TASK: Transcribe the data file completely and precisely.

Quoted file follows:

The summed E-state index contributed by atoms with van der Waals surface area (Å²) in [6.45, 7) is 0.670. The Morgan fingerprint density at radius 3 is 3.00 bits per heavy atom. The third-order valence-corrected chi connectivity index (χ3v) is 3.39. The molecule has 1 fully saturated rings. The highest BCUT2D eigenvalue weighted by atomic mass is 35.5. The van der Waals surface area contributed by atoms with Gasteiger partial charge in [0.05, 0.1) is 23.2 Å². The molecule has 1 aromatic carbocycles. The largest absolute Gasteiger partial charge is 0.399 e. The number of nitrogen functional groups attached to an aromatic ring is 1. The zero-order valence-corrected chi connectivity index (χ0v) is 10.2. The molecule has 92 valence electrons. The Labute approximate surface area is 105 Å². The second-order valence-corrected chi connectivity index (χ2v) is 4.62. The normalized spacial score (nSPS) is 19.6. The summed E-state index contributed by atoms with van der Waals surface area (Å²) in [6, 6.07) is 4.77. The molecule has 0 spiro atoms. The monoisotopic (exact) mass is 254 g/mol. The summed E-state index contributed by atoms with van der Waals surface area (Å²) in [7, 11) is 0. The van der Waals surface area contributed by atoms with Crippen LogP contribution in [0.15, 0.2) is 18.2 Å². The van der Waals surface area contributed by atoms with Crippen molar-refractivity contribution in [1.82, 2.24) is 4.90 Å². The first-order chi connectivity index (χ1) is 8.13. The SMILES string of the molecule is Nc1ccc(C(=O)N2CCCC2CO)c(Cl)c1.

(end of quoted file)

The summed E-state index contributed by atoms with van der Waals surface area (Å²) in [6.45, 7) is 0.670. The Morgan fingerprint density at radius 3 is 3.00 bits per heavy atom. The third-order valence-corrected chi connectivity index (χ3v) is 3.39. The molecule has 1 fully saturated rings. The highest BCUT2D eigenvalue weighted by atomic mass is 35.5. The van der Waals surface area contributed by atoms with Gasteiger partial charge in [0.05, 0.1) is 23.2 Å². The molecule has 1 aromatic carbocycles. The largest absolute Gasteiger partial charge is 0.399 e. The number of nitrogen functional groups attached to an aromatic ring is 1. The zero-order valence-corrected chi connectivity index (χ0v) is 10.2. The molecule has 92 valence electrons. The Labute approximate surface area is 105 Å². The second-order valence-corrected chi connectivity index (χ2v) is 4.62. The normalized spacial score (nSPS) is 19.6. The summed E-state index contributed by atoms with van der Waals surface area (Å²) in [6, 6.07) is 4.77. The molecule has 0 spiro atoms. The monoisotopic (exact) mass is 254 g/mol. The summed E-state index contributed by atoms with van der Waals surface area (Å²) in [7, 11) is 0. The van der Waals surface area contributed by atoms with Crippen LogP contribution in [0.15, 0.2) is 18.2 Å². The van der Waals surface area contributed by atoms with Crippen molar-refractivity contribution in [1.82, 2.24) is 4.90 Å². The first-order chi connectivity index (χ1) is 8.13. The SMILES string of the molecule is Nc1ccc(C(=O)N2CCCC2CO)c(Cl)c1.